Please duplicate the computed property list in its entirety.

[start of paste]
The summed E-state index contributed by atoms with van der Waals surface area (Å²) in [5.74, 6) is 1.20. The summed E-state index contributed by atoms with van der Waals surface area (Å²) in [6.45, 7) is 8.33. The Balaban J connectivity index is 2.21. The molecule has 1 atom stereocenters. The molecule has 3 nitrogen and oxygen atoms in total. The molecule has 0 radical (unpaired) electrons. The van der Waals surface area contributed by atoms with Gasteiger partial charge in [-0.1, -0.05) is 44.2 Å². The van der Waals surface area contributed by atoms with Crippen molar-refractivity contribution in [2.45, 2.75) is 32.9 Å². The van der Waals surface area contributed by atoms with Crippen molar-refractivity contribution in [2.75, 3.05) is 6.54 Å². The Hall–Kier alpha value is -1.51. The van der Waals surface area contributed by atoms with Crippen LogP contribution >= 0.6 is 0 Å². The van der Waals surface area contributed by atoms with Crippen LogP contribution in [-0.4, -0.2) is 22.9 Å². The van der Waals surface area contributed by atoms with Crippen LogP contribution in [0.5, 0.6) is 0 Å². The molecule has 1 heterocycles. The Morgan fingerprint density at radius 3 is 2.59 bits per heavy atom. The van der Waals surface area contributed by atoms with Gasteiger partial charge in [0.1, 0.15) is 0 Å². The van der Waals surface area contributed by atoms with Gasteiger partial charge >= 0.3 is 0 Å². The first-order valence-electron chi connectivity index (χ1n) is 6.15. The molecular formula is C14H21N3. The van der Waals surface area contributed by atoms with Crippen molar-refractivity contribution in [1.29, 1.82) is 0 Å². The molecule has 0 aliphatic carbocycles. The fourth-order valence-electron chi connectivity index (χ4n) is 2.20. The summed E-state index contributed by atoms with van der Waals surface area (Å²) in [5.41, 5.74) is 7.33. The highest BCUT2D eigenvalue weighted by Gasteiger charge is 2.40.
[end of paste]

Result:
The summed E-state index contributed by atoms with van der Waals surface area (Å²) in [5.74, 6) is 1.20. The summed E-state index contributed by atoms with van der Waals surface area (Å²) in [6.45, 7) is 8.33. The Balaban J connectivity index is 2.21. The molecule has 1 atom stereocenters. The molecule has 3 nitrogen and oxygen atoms in total. The molecule has 0 radical (unpaired) electrons. The van der Waals surface area contributed by atoms with Gasteiger partial charge in [-0.1, -0.05) is 44.2 Å². The van der Waals surface area contributed by atoms with Crippen molar-refractivity contribution in [2.45, 2.75) is 32.9 Å². The van der Waals surface area contributed by atoms with Crippen molar-refractivity contribution in [2.75, 3.05) is 6.54 Å². The Hall–Kier alpha value is -1.51. The van der Waals surface area contributed by atoms with Crippen LogP contribution >= 0.6 is 0 Å². The van der Waals surface area contributed by atoms with Crippen LogP contribution in [-0.4, -0.2) is 22.9 Å². The van der Waals surface area contributed by atoms with Crippen LogP contribution in [0.5, 0.6) is 0 Å². The molecule has 1 heterocycles. The Morgan fingerprint density at radius 3 is 2.59 bits per heavy atom. The van der Waals surface area contributed by atoms with Gasteiger partial charge in [0.1, 0.15) is 0 Å². The van der Waals surface area contributed by atoms with Gasteiger partial charge >= 0.3 is 0 Å². The first-order valence-electron chi connectivity index (χ1n) is 6.15. The molecular formula is C14H21N3. The van der Waals surface area contributed by atoms with Crippen molar-refractivity contribution in [1.29, 1.82) is 0 Å². The molecule has 0 aliphatic carbocycles. The fourth-order valence-electron chi connectivity index (χ4n) is 2.20. The summed E-state index contributed by atoms with van der Waals surface area (Å²) in [5.41, 5.74) is 7.33. The highest BCUT2D eigenvalue weighted by Gasteiger charge is 2.40.